Show follows lives of Korea’s average people

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Show follows lives of Korea’s average people


A photo of Park Yeong-ja, who sold flags as a young girl in 1951 in front of Deoksu Palace. Provided by the organizer

History isn’t just about heroes.

There are the average Joes, who haven’t fought in wars and weren’t bestowed shiny medals from the government.

Some of them were focused on a battle all their own - making a living and feeding their children. Others were trying to climb the social ladder, or just trying their hardest to blend.

These are just some of the types of stories that can be found in the new exhibition “70 Voices of 70 Years,” currently on display at the National Museum of Korean Contemporary History, which chronicles the lives of 70 average Koreans since Korea’s liberation from Japanese colonial rule in 1945.

Take, for instance, 13-year-old Park Yeong-ja. During the 1950-53 Korean War, the young teen sold flags from all nations in front of Deoksu Palace in central Seoul.


A family photo of Kim Hyeok, a North Korean defector. Provided by the organizer

Every morning, her older brother would carry the flags to the Jongno District while she would head to the palace. Their mother made the flags each day and night.

“Whenever my mother spread the flags she had sewn in our room,” the 77-year-old recollected, “it felt like I had the world in my room.”

The flags, she added, sold quite well. Many United Nations soldiers stopped by to buy one, or at least salute their home emblems, perhaps homesick or disturbed by the thought that they could die any day.

It’s stories like this that are at the heart of the exhibition.

“It is average people who made up the 70 years of history since Korea’s liberation,” said Kim Wang-sik, the museum’s director. “The exhibition sheds light on the stories and items of ordinary people, and we hope the approach will provide an opportunity for people to examine contemporary history from a different perspective for once.”

The 70 people were carefully selected to represent various demographics across Korean society. Their stories are told through their possessions, written records and video clips of their interviews.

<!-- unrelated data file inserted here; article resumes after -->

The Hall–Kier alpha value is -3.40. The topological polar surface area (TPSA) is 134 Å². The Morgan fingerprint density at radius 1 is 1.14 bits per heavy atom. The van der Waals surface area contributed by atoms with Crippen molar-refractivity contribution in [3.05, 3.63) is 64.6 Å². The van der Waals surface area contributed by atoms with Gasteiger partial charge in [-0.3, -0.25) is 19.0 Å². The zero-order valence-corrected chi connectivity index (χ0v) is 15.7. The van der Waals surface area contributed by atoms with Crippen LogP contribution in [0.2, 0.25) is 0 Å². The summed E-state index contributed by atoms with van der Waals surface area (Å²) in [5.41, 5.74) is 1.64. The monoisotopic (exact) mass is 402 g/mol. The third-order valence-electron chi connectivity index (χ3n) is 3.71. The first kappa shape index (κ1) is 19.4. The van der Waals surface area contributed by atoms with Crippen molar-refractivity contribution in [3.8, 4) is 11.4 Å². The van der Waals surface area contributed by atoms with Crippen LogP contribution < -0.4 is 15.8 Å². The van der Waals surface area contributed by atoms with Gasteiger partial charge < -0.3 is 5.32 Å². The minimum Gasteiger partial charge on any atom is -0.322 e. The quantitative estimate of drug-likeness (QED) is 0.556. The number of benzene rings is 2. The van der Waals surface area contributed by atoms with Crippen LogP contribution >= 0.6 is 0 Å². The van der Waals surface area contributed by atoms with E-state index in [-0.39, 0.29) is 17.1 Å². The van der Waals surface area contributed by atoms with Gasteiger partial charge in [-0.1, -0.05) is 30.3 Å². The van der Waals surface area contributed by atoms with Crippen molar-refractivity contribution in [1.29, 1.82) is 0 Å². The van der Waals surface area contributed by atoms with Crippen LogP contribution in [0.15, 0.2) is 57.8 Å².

The show unfolds in chronological order. The first section, titled “Ships Returning to Korea and Refugee Trains,” focuses on what the average person’s life looked like from liberation in 1945 and into the mid-1950’s.

Clearly, not everyone got the news on Aug. 15, Korea’s Liberation Day.

“Maybe people in the cities knew … but we weren’t informed about liberation [until days later],” said Ju Sang-geun, one of the 70 people featured in the exhibition.

Hwang In-deok, meanwhile, recollected how, as a war orphan, he made a living as a shoe shiner.

“How I envied other children who could go to school and study,” he said.


A Korean national flag made by Lee Ha-bok. Lee was at the forefront of the enlightenment movement in the 1940s. Provided by the organizer

He had been ashamed of his shoe shine kit as a child, he admitted, but had since grown to be proud of it.

The second segment, “At Workplaces and Streets,” deals with post-war destitution and the country’s rapid economic growth from the mid-1950’s to the mid-90’s.

Displayed here is the film camera that belongs to Jeon Mong-gak, one of the engineers who built the famous Gyeongbu Expressway in the late 1960’s. Also exhibited is an early television set, which seamstress Kim Geun-ja bought for her children over a 12-month installment.

The last section, “Way of Life: Koreans in the 21st Century and [Beyond],” looks at Korea from the mid-1990’s. Interesting here is a family photo of Kim Hyeok, a North Korean defector - the photo is the only one he has of his family all together. The photo is the 70th item on display, and concludes the show.


An old television set seamstress Kim Geun-ja bought for her children. Provided by the organizer


The exhibition “70 Voices of 70 Years” runs until Sept. 29, in the Special Exhibition Hall on the first floor of the National Museum of Korean Contemporary History. Admission is free. Hours are between 9 a.m. and 6 p.m., but extended on Wednesdays and Saturdays to 9 p.m. The venue is closed on Mondays.

The museum is located near Exit 2, out of Gwanghwamun Station on Line No. 5 the Seoul subway system.

For more information, call 02-3703-9200, or visit
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